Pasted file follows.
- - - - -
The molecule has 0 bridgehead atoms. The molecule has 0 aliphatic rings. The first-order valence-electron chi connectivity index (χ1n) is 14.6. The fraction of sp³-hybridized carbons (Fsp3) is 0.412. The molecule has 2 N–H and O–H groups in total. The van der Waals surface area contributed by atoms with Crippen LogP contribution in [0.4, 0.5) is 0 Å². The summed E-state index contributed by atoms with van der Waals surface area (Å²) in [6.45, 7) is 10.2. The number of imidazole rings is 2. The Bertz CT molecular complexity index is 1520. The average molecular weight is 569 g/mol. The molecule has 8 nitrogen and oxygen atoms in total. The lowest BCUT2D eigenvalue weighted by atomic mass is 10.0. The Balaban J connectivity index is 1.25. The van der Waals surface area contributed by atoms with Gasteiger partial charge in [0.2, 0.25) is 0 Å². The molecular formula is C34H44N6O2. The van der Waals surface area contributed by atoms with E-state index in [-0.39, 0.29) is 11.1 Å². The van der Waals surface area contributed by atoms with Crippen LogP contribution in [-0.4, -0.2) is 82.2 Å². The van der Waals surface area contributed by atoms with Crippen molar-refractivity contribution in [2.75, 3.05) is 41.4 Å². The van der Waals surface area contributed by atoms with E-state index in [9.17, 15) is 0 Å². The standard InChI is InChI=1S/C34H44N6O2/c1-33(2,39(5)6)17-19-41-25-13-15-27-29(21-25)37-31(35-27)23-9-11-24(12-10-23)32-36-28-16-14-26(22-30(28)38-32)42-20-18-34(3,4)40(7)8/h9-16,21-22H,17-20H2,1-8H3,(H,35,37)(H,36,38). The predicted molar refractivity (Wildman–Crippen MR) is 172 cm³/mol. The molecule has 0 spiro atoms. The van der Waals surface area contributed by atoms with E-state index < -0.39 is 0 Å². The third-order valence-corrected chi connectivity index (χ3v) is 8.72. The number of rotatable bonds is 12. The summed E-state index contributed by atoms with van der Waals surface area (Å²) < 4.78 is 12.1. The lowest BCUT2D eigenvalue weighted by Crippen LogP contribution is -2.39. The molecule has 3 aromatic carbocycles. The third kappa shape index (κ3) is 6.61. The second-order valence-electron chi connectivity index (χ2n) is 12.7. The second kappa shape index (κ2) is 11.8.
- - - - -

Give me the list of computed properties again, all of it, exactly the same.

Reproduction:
The molecule has 0 bridgehead atoms. The molecule has 0 aliphatic rings. The first-order valence-electron chi connectivity index (χ1n) is 14.6. The fraction of sp³-hybridized carbons (Fsp3) is 0.412. The molecule has 2 N–H and O–H groups in total. The van der Waals surface area contributed by atoms with Crippen LogP contribution in [0.4, 0.5) is 0 Å². The summed E-state index contributed by atoms with van der Waals surface area (Å²) in [6.45, 7) is 10.2. The number of imidazole rings is 2. The Bertz CT molecular complexity index is 1520. The average molecular weight is 569 g/mol. The molecule has 8 nitrogen and oxygen atoms in total. The lowest BCUT2D eigenvalue weighted by atomic mass is 10.0. The Balaban J connectivity index is 1.25. The van der Waals surface area contributed by atoms with Gasteiger partial charge in [0.2, 0.25) is 0 Å². The molecular formula is C34H44N6O2. The van der Waals surface area contributed by atoms with E-state index in [-0.39, 0.29) is 11.1 Å². The van der Waals surface area contributed by atoms with Crippen LogP contribution in [-0.4, -0.2) is 82.2 Å². The van der Waals surface area contributed by atoms with Crippen molar-refractivity contribution in [2.75, 3.05) is 41.4 Å². The van der Waals surface area contributed by atoms with E-state index in [9.17, 15) is 0 Å². The standard InChI is InChI=1S/C34H44N6O2/c1-33(2,39(5)6)17-19-41-25-13-15-27-29(21-25)37-31(35-27)23-9-11-24(12-10-23)32-36-28-16-14-26(22-30(28)38-32)42-20-18-34(3,4)40(7)8/h9-16,21-22H,17-20H2,1-8H3,(H,35,37)(H,36,38). The predicted molar refractivity (Wildman–Crippen MR) is 172 cm³/mol. The molecule has 0 spiro atoms. The van der Waals surface area contributed by atoms with E-state index < -0.39 is 0 Å². The third-order valence-corrected chi connectivity index (χ3v) is 8.72. The number of rotatable bonds is 12. The summed E-state index contributed by atoms with van der Waals surface area (Å²) < 4.78 is 12.1. The lowest BCUT2D eigenvalue weighted by Crippen LogP contribution is -2.39. The molecule has 3 aromatic carbocycles. The third kappa shape index (κ3) is 6.61. The second-order valence-electron chi connectivity index (χ2n) is 12.7. The second kappa shape index (κ2) is 11.8.